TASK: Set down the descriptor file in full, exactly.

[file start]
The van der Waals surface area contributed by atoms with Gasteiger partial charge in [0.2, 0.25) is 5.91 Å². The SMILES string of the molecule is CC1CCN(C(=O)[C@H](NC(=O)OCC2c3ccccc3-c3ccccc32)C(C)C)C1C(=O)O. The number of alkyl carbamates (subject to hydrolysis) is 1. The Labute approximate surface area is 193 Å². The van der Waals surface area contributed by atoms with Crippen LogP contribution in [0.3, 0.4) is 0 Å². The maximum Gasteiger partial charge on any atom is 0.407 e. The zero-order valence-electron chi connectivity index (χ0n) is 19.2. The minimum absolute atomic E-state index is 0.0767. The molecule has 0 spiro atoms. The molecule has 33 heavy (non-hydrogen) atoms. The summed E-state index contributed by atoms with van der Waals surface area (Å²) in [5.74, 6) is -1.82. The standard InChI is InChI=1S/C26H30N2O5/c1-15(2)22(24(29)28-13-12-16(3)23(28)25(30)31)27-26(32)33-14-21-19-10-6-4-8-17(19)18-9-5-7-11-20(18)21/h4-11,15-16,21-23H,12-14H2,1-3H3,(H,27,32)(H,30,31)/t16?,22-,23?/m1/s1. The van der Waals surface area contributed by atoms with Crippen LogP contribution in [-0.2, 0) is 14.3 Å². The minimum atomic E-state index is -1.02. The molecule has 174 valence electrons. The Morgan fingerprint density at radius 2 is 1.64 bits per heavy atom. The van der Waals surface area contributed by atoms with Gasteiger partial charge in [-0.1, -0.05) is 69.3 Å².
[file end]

The van der Waals surface area contributed by atoms with Gasteiger partial charge in [0.2, 0.25) is 5.91 Å². The SMILES string of the molecule is CC1CCN(C(=O)[C@H](NC(=O)OCC2c3ccccc3-c3ccccc32)C(C)C)C1C(=O)O. The number of alkyl carbamates (subject to hydrolysis) is 1. The Labute approximate surface area is 193 Å². The van der Waals surface area contributed by atoms with Crippen LogP contribution in [0.3, 0.4) is 0 Å². The maximum Gasteiger partial charge on any atom is 0.407 e. The zero-order valence-electron chi connectivity index (χ0n) is 19.2. The minimum absolute atomic E-state index is 0.0767. The molecule has 0 spiro atoms. The molecule has 33 heavy (non-hydrogen) atoms. The summed E-state index contributed by atoms with van der Waals surface area (Å²) in [5.74, 6) is -1.82. The standard InChI is InChI=1S/C26H30N2O5/c1-15(2)22(24(29)28-13-12-16(3)23(28)25(30)31)27-26(32)33-14-21-19-10-6-4-8-17(19)18-9-5-7-11-20(18)21/h4-11,15-16,21-23H,12-14H2,1-3H3,(H,27,32)(H,30,31)/t16?,22-,23?/m1/s1. The van der Waals surface area contributed by atoms with Crippen LogP contribution in [-0.2, 0) is 14.3 Å². The minimum atomic E-state index is -1.02. The molecule has 174 valence electrons. The Morgan fingerprint density at radius 2 is 1.64 bits per heavy atom. The van der Waals surface area contributed by atoms with Gasteiger partial charge in [-0.1, -0.05) is 69.3 Å².